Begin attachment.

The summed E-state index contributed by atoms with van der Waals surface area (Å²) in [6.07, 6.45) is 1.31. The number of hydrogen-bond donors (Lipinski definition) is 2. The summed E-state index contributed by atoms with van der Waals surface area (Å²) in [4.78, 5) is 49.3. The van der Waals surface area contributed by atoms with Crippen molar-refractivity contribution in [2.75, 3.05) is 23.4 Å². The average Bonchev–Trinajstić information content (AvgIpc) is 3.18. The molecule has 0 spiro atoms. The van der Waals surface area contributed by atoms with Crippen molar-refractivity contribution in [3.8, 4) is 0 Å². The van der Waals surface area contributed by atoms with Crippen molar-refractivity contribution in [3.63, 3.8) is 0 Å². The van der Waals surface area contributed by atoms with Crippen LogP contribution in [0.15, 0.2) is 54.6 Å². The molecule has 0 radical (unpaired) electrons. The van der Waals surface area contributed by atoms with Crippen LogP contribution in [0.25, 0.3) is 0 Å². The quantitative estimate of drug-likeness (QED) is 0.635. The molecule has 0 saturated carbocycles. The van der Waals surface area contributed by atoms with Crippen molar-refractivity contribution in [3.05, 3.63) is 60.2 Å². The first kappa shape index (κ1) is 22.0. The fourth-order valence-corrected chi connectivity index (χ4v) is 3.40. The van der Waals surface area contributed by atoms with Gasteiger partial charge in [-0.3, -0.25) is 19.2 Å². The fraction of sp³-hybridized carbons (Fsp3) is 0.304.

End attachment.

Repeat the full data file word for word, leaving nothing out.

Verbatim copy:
The summed E-state index contributed by atoms with van der Waals surface area (Å²) in [6.07, 6.45) is 1.31. The number of hydrogen-bond donors (Lipinski definition) is 2. The summed E-state index contributed by atoms with van der Waals surface area (Å²) in [4.78, 5) is 49.3. The van der Waals surface area contributed by atoms with Crippen molar-refractivity contribution in [2.75, 3.05) is 23.4 Å². The average Bonchev–Trinajstić information content (AvgIpc) is 3.18. The molecule has 0 spiro atoms. The van der Waals surface area contributed by atoms with Crippen molar-refractivity contribution in [3.8, 4) is 0 Å². The van der Waals surface area contributed by atoms with Crippen molar-refractivity contribution in [3.63, 3.8) is 0 Å². The van der Waals surface area contributed by atoms with Crippen LogP contribution in [0.15, 0.2) is 54.6 Å². The molecule has 0 radical (unpaired) electrons. The van der Waals surface area contributed by atoms with Crippen LogP contribution in [0.25, 0.3) is 0 Å². The quantitative estimate of drug-likeness (QED) is 0.635. The molecule has 0 saturated carbocycles. The van der Waals surface area contributed by atoms with Crippen molar-refractivity contribution in [3.05, 3.63) is 60.2 Å². The first kappa shape index (κ1) is 22.0. The fourth-order valence-corrected chi connectivity index (χ4v) is 3.40. The van der Waals surface area contributed by atoms with Gasteiger partial charge in [-0.3, -0.25) is 19.2 Å². The fraction of sp³-hybridized carbons (Fsp3) is 0.304.